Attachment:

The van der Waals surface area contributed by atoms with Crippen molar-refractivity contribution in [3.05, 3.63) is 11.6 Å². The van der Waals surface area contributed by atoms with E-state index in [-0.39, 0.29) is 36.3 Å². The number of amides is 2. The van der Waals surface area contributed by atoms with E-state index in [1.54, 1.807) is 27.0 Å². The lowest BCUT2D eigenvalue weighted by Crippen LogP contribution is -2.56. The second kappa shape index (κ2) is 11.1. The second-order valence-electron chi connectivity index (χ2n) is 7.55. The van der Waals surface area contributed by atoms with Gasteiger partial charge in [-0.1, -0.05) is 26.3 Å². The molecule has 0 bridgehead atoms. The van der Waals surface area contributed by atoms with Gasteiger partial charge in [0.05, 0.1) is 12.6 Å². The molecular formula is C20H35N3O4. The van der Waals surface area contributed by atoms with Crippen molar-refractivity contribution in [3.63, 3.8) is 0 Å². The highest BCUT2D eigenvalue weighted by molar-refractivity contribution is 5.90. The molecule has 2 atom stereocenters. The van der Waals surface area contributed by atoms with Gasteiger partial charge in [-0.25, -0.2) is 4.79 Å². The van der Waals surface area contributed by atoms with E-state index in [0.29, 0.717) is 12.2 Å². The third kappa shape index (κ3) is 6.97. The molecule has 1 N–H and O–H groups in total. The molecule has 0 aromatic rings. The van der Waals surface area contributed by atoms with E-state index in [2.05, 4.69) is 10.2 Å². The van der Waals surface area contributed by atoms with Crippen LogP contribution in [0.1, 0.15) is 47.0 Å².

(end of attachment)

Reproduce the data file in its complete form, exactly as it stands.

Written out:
The van der Waals surface area contributed by atoms with Crippen molar-refractivity contribution in [3.05, 3.63) is 11.6 Å². The van der Waals surface area contributed by atoms with E-state index in [-0.39, 0.29) is 36.3 Å². The number of amides is 2. The van der Waals surface area contributed by atoms with E-state index in [1.54, 1.807) is 27.0 Å². The lowest BCUT2D eigenvalue weighted by Crippen LogP contribution is -2.56. The second kappa shape index (κ2) is 11.1. The second-order valence-electron chi connectivity index (χ2n) is 7.55. The van der Waals surface area contributed by atoms with Gasteiger partial charge in [-0.1, -0.05) is 26.3 Å². The molecule has 0 bridgehead atoms. The van der Waals surface area contributed by atoms with Gasteiger partial charge in [0.05, 0.1) is 12.6 Å². The molecular formula is C20H35N3O4. The van der Waals surface area contributed by atoms with Crippen molar-refractivity contribution in [3.63, 3.8) is 0 Å². The highest BCUT2D eigenvalue weighted by molar-refractivity contribution is 5.90. The molecule has 2 atom stereocenters. The van der Waals surface area contributed by atoms with Gasteiger partial charge in [-0.25, -0.2) is 4.79 Å². The van der Waals surface area contributed by atoms with E-state index in [0.29, 0.717) is 12.2 Å². The third kappa shape index (κ3) is 6.97. The molecule has 1 N–H and O–H groups in total. The molecule has 0 aromatic rings. The van der Waals surface area contributed by atoms with E-state index in [2.05, 4.69) is 10.2 Å². The van der Waals surface area contributed by atoms with Crippen LogP contribution in [0.1, 0.15) is 47.0 Å².